This step is often the longest in the entire software development life cycle and that is because developers must ensure that the code is correct before they make it live. This is also why it no surprise for developers to return multiple times to this phase if the tests find any issues.
4. Software Development Life Cycle Stage 4: Testing the Software
Software can’t function properly if its code is broken. To ensure that is the case, the software development company must test the code several times if needed.
Only when developers are sure the code is error-free, can they show it to the user.
Throughout this stage, the source code will go through a number of tests, including functional and non-functional ones, such as system, integration, unit, acceptance, etc.
If a test reveals an error, bug, or any other issue, that needs to be fixed then and there before moving to the next stage.
5. Software Development Life Cycle Stage 5: Deploying The Software
So, the product is tested and it is bug-free. That means the software development company can finally show it to the user.
This still doesn’t mean the software is ready for release. Instead, it first has to go through UAT (User Acceptance Testing) to see if it matches the user expectations.
If it does and the customer gives the green light, the software leaves the beta testing phase and can go live.
6. Software Development Life Cycle Stage 6: Maintaining and Managing The Software
Once the software goes live, there is still a lot of work in the software development life cycle. Namely, some problems might only rear their ugly head only when the software is put through the rigors of actual use.
That’s why, in this stage, the software development company must maintain constant communication with the user through customer support channels, either via phone, email or chatbot, for example.
In addition, because the software has now left the safe testing and development zone and has gone live, it will automatically become a potential target for different malicious cyber-attackers. To prevent hackers from exploiting any vulnerabilities, you also need to take a close look at cyber-security.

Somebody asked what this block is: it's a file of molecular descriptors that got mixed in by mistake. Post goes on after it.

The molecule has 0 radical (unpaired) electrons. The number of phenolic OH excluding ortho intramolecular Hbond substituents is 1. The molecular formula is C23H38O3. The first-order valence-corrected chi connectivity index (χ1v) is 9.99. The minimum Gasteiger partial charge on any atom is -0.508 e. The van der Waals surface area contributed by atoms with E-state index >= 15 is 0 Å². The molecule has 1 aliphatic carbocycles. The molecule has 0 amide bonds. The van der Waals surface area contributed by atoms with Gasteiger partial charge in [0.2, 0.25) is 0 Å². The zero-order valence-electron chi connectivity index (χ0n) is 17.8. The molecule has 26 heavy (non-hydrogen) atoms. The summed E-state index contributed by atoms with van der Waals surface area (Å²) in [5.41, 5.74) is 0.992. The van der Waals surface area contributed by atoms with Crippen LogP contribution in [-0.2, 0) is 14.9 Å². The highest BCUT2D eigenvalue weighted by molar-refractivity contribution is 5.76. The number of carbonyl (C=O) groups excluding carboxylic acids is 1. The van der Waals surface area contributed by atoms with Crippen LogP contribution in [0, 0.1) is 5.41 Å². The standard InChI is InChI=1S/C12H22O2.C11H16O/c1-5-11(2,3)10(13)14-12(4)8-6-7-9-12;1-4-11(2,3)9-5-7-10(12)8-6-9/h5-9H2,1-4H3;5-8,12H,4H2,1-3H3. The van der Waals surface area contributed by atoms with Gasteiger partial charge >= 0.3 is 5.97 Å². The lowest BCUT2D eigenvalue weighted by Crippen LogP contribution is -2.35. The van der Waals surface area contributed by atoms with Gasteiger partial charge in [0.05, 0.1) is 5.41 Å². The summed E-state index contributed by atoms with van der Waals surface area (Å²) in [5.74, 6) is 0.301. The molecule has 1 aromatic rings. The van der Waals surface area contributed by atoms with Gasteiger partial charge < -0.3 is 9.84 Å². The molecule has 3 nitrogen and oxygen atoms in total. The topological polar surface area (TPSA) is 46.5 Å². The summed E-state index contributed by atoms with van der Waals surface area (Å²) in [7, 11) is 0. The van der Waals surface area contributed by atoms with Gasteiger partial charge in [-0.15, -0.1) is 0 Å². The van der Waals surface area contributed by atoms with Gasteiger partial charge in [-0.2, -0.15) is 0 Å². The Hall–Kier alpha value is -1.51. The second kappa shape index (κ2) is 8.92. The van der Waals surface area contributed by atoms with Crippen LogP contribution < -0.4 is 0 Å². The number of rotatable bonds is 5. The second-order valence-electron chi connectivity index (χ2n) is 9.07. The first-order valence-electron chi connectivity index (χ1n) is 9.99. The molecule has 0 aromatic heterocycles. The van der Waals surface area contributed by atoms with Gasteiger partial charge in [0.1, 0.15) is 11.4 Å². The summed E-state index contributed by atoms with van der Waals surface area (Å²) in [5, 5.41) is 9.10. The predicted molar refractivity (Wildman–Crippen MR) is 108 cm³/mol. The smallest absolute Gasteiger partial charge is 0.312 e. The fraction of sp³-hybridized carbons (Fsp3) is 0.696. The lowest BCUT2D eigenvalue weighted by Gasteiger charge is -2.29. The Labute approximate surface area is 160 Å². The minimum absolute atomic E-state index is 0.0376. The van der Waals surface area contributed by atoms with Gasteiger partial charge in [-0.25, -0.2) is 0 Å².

Cyber-security should be always in your focus as attacks of this kind increase every year. Just last year, the number of cyber-attacks increased by 59% when compared to 2017, according to SiteLock Website Security Report 2019.
Does SDLC Mean System or Software Development Life Cycle?
One thing that might be a little confusing if you are searching on the Internet for the term “SDLC” is that you can actually usually find the acronym attached to something other than software development life cycle.
System development life cycle is a similar concept, but it is used primarily in systems engineering, software engineering and information systems. It is used to describe a process for planning, developing, testing and deploying a system.
Unlike software development, system development life cycle has 7 stages (so one or two more, depending on which school you follow).
The seven stages of a system development life cycle or process are:
- Planning Stage
- System Analysis & Requirements Stage
- System Design Stage
- System Development Stage
- Integration And Testing Stage
- Implementation Stage
- Operations And Maintenance Stage
As you can see, at its core, the system DLC is very similar to the software DLC, but with a couple of differences here and there.
We will certainly cover it in more detail in a later article, but for now, this short explanation should suffice to understand the difference between the two — however small that difference is.
Developing software, even if we are talking about the most rudimentary web application, is not an easy thing. It will cost your company time and money. However, what you can do to make this process faster and more streamlined is to hire a software development company that will use the perfect software development life cycle and model for your needs.
Are you looking for some help your business with software development? We got you covered! Talk to one of these enterprise software development companies and ensure that your software project is a success.